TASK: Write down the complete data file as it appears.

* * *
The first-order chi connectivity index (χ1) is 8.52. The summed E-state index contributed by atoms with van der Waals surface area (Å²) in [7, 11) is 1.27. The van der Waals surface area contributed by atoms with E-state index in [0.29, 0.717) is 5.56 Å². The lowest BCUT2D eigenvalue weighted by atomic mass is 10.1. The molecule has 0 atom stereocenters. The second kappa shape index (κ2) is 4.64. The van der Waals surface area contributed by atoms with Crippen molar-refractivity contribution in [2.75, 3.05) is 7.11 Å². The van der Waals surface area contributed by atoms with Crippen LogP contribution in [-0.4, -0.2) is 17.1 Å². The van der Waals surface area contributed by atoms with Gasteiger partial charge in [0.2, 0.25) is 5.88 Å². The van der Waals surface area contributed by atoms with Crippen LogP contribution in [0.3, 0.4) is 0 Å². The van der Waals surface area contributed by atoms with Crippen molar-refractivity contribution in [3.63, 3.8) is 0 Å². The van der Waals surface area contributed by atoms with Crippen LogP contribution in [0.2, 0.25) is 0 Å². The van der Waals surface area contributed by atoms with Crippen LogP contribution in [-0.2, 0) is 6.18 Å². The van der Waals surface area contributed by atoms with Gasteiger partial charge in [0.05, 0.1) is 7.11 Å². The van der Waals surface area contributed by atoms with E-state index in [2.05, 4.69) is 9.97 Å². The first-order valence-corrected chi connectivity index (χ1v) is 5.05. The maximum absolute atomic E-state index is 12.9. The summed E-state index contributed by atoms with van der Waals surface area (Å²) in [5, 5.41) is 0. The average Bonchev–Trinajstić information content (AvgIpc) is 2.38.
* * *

The first-order chi connectivity index (χ1) is 8.52. The summed E-state index contributed by atoms with van der Waals surface area (Å²) in [7, 11) is 1.27. The van der Waals surface area contributed by atoms with E-state index in [0.29, 0.717) is 5.56 Å². The lowest BCUT2D eigenvalue weighted by atomic mass is 10.1. The molecule has 0 atom stereocenters. The second kappa shape index (κ2) is 4.64. The van der Waals surface area contributed by atoms with Crippen molar-refractivity contribution in [2.75, 3.05) is 7.11 Å². The van der Waals surface area contributed by atoms with Crippen LogP contribution in [-0.4, -0.2) is 17.1 Å². The van der Waals surface area contributed by atoms with Gasteiger partial charge in [0.2, 0.25) is 5.88 Å². The van der Waals surface area contributed by atoms with Crippen LogP contribution in [0.3, 0.4) is 0 Å². The van der Waals surface area contributed by atoms with Crippen molar-refractivity contribution in [3.63, 3.8) is 0 Å². The van der Waals surface area contributed by atoms with Crippen LogP contribution in [0.2, 0.25) is 0 Å². The van der Waals surface area contributed by atoms with Crippen LogP contribution in [-0.2, 0) is 6.18 Å². The van der Waals surface area contributed by atoms with Gasteiger partial charge in [0.05, 0.1) is 7.11 Å². The van der Waals surface area contributed by atoms with E-state index in [2.05, 4.69) is 9.97 Å². The first-order valence-corrected chi connectivity index (χ1v) is 5.05. The maximum absolute atomic E-state index is 12.9. The summed E-state index contributed by atoms with van der Waals surface area (Å²) in [5, 5.41) is 0. The average Bonchev–Trinajstić information content (AvgIpc) is 2.38.